English and Scientific names:

American Flamingo, Phoenicopterus ruber

Number of individuals: 

One adult bird 

Locality: LOUISIANA: 

Cameron Parish

Specific Locality:

We went to the center of the LA 82 bridge over the Mermentau River, continued east for 5.3 miles, and pulled over. The bird was visible to the southeast of the road in a marshy pond. 

Date(s) when observed:

May 7, 2009 

Time(s) of day when observed:  

From about 6:45 to 7:15 AM

Reporting observer and address:

John Sevenair,

Orleans LA

Other observers accompanying reporter who also identified the bird(s):

Nancy Newfield

Other observers who independently identified the bird(s)


Light conditions (position of bird in relation to shade and to direction and amount of light):

It was a gray and cloudy morning. Lighting was diffuse, with no shadows. The bird was in the open; shade had no influence.

Optical equipment: 

Zeiss 7x42 binoculars and Svarovski scope with 20-60x zoom eyepiece 

Distance to bird(s): 

200 yards or so at first, perhaps 100 yards for a short period of time later. 

Duration of observation:

About half an hour. 


A shallow pond in the marsh.

Behavior of bird: 

When we arrived the bird was partially hidden behind a low ridge with grass on it. It walked around some, took off, and landed closer to us in the pond. Sometimes it seemed to be 'walking tall', trying to impress the Greater Flamingo that accompanied it; sometimes it lowered its head to the water's surface and fed. Finally it walked back to the original spot.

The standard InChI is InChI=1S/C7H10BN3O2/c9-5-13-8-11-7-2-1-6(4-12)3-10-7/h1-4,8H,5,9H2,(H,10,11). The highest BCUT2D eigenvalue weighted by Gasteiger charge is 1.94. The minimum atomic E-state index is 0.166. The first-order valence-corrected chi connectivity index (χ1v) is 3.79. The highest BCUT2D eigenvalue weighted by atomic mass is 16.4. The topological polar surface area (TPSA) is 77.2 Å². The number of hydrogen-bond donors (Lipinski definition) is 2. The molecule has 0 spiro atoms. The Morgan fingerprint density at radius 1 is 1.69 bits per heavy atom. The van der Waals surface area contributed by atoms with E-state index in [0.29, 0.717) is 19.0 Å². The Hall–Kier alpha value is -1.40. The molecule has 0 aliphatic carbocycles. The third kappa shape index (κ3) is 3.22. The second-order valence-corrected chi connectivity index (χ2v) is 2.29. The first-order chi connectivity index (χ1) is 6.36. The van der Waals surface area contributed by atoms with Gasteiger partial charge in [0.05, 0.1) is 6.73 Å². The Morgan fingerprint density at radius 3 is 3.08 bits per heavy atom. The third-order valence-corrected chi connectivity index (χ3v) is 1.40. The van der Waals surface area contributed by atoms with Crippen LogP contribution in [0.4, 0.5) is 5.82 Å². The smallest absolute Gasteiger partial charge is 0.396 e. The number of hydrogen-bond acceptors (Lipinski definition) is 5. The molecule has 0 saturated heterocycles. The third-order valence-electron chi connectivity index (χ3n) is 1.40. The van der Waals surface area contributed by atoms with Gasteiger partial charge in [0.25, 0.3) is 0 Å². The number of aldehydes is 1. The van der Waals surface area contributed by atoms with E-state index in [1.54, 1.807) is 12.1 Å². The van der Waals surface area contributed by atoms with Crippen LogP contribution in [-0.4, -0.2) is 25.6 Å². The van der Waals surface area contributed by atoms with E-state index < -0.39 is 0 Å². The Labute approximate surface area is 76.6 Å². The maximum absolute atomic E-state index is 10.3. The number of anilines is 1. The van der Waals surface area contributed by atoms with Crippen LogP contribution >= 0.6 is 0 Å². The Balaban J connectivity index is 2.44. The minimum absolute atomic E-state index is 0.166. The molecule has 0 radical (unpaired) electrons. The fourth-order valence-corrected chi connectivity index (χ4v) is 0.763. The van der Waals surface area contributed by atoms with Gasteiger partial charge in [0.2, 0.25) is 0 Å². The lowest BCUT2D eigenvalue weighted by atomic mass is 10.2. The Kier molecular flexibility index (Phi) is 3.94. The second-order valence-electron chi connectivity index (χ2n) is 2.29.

This was a tall and slender wading bird; heads of nearby Rockefeller Refuge-type Canada Geese were level with its back. The beak was black near the tip, which was bent downward as flamingo beaks are, and paler near the face. The head, body, and wings were a pinkish red, paler on the body. The primaries and secondaries, seen while the bird was in flight, were black. The legs were long and reddish. The body was compact; the neck and legs were both long by comparison. The bird was banded, but I couldn't read the band. 


Not heard

Similar species:

Its identity as a flamingo is unmistakeable. The bird was much redder than the nearby Greater Flamingo.

Photographs or tape recordings obtained?

I took photos. The best are attached (they were trimmed but not otherwise enhanced). More are available on request.

Previous experience with this species: 

I've never seen an American Flamingo outside a zoo before. 

Identification aids:

Nancy Newfield.


after observation: http://en.wikipedia.org/wiki/American_Flamingo 

This description is written from: 

From memory and from the photos, which are attached. 

Are you positive of your identification? If not, explain: 


I'm positive. 


John P. Sevenair 

Date and time: 

May 8, 2009, at 11:15 AM